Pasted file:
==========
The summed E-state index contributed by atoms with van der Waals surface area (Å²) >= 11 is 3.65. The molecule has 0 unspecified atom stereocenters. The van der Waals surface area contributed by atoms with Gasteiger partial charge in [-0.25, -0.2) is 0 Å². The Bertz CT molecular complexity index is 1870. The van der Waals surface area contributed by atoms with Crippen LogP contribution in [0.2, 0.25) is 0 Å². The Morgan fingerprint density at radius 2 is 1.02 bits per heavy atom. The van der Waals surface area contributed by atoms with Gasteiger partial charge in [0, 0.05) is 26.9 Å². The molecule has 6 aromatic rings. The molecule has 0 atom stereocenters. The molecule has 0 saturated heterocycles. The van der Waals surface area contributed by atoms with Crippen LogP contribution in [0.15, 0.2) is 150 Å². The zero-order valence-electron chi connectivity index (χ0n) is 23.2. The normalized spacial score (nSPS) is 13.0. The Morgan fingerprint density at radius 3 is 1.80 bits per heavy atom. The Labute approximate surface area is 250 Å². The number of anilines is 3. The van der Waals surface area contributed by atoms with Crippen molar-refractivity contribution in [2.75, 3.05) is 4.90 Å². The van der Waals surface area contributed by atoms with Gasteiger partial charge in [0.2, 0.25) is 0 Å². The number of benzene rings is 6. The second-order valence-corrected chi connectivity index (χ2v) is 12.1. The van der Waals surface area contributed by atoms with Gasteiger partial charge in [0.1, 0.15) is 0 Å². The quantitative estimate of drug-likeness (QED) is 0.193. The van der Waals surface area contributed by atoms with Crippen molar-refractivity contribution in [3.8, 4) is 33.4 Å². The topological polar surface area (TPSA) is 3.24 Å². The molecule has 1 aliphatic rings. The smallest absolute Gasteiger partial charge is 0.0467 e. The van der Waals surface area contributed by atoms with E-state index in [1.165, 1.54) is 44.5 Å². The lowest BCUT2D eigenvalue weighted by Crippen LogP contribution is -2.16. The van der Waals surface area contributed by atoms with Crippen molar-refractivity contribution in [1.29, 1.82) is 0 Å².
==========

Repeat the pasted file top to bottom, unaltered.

The summed E-state index contributed by atoms with van der Waals surface area (Å²) >= 11 is 3.65. The molecule has 0 unspecified atom stereocenters. The van der Waals surface area contributed by atoms with Gasteiger partial charge in [-0.25, -0.2) is 0 Å². The Bertz CT molecular complexity index is 1870. The van der Waals surface area contributed by atoms with Crippen LogP contribution in [0.2, 0.25) is 0 Å². The Morgan fingerprint density at radius 2 is 1.02 bits per heavy atom. The van der Waals surface area contributed by atoms with Gasteiger partial charge in [0, 0.05) is 26.9 Å². The molecule has 6 aromatic rings. The molecule has 0 atom stereocenters. The molecule has 0 saturated heterocycles. The van der Waals surface area contributed by atoms with Crippen LogP contribution in [0.15, 0.2) is 150 Å². The zero-order valence-electron chi connectivity index (χ0n) is 23.2. The normalized spacial score (nSPS) is 13.0. The Morgan fingerprint density at radius 3 is 1.80 bits per heavy atom. The Labute approximate surface area is 250 Å². The number of anilines is 3. The van der Waals surface area contributed by atoms with Crippen molar-refractivity contribution in [2.75, 3.05) is 4.90 Å². The van der Waals surface area contributed by atoms with Gasteiger partial charge in [0.2, 0.25) is 0 Å². The number of benzene rings is 6. The second-order valence-corrected chi connectivity index (χ2v) is 12.1. The van der Waals surface area contributed by atoms with Gasteiger partial charge in [0.1, 0.15) is 0 Å². The quantitative estimate of drug-likeness (QED) is 0.193. The van der Waals surface area contributed by atoms with Crippen molar-refractivity contribution in [3.8, 4) is 33.4 Å². The topological polar surface area (TPSA) is 3.24 Å². The molecule has 1 aliphatic rings. The smallest absolute Gasteiger partial charge is 0.0467 e. The van der Waals surface area contributed by atoms with E-state index in [1.165, 1.54) is 44.5 Å². The lowest BCUT2D eigenvalue weighted by Crippen LogP contribution is -2.16. The van der Waals surface area contributed by atoms with Crippen molar-refractivity contribution in [1.29, 1.82) is 0 Å².